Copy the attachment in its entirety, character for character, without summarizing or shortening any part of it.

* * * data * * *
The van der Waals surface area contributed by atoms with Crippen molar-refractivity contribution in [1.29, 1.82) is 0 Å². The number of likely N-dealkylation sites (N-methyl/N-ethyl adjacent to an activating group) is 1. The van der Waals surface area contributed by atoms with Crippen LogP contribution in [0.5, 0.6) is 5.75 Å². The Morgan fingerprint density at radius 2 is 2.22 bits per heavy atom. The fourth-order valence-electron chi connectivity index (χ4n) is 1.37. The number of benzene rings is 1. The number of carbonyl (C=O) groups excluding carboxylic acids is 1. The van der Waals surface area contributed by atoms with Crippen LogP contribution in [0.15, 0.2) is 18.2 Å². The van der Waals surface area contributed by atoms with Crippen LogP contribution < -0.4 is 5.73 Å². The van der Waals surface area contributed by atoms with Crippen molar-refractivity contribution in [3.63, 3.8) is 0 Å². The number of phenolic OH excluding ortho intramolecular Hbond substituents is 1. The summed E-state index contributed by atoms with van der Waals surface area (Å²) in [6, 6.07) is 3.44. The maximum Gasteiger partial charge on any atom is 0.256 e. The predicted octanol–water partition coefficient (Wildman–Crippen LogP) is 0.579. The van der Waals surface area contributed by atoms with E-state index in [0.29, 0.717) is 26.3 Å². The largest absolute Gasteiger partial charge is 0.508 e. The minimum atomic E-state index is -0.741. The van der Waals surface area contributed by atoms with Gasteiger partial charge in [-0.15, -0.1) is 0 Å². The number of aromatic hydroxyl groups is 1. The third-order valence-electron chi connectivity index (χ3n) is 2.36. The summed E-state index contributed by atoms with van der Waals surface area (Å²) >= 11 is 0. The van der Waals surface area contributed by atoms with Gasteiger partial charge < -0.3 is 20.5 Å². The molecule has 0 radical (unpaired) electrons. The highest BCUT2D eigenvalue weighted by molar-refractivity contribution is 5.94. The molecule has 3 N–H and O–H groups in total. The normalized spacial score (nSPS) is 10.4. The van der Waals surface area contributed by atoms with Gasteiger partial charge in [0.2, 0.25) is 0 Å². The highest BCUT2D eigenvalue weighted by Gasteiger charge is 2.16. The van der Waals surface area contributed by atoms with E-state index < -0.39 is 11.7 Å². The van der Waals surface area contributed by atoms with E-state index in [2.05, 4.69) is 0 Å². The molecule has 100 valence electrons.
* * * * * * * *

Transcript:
The van der Waals surface area contributed by atoms with Crippen molar-refractivity contribution in [1.29, 1.82) is 0 Å². The number of likely N-dealkylation sites (N-methyl/N-ethyl adjacent to an activating group) is 1. The van der Waals surface area contributed by atoms with Crippen LogP contribution in [0.5, 0.6) is 5.75 Å². The Morgan fingerprint density at radius 2 is 2.22 bits per heavy atom. The fourth-order valence-electron chi connectivity index (χ4n) is 1.37. The number of benzene rings is 1. The number of carbonyl (C=O) groups excluding carboxylic acids is 1. The van der Waals surface area contributed by atoms with Crippen LogP contribution in [0.15, 0.2) is 18.2 Å². The van der Waals surface area contributed by atoms with Crippen LogP contribution < -0.4 is 5.73 Å². The van der Waals surface area contributed by atoms with Crippen molar-refractivity contribution in [3.63, 3.8) is 0 Å². The number of phenolic OH excluding ortho intramolecular Hbond substituents is 1. The summed E-state index contributed by atoms with van der Waals surface area (Å²) in [6, 6.07) is 3.44. The maximum Gasteiger partial charge on any atom is 0.256 e. The predicted octanol–water partition coefficient (Wildman–Crippen LogP) is 0.579. The van der Waals surface area contributed by atoms with E-state index in [0.29, 0.717) is 26.3 Å². The largest absolute Gasteiger partial charge is 0.508 e. The minimum atomic E-state index is -0.741. The van der Waals surface area contributed by atoms with Gasteiger partial charge in [-0.15, -0.1) is 0 Å². The number of aromatic hydroxyl groups is 1. The third-order valence-electron chi connectivity index (χ3n) is 2.36. The summed E-state index contributed by atoms with van der Waals surface area (Å²) >= 11 is 0. The van der Waals surface area contributed by atoms with Gasteiger partial charge < -0.3 is 20.5 Å². The molecule has 0 radical (unpaired) electrons. The highest BCUT2D eigenvalue weighted by molar-refractivity contribution is 5.94. The molecule has 3 N–H and O–H groups in total. The normalized spacial score (nSPS) is 10.4. The van der Waals surface area contributed by atoms with Gasteiger partial charge in [0.2, 0.25) is 0 Å². The highest BCUT2D eigenvalue weighted by Gasteiger charge is 2.16. The van der Waals surface area contributed by atoms with E-state index < -0.39 is 11.7 Å². The van der Waals surface area contributed by atoms with E-state index in [2.05, 4.69) is 0 Å². The molecule has 100 valence electrons.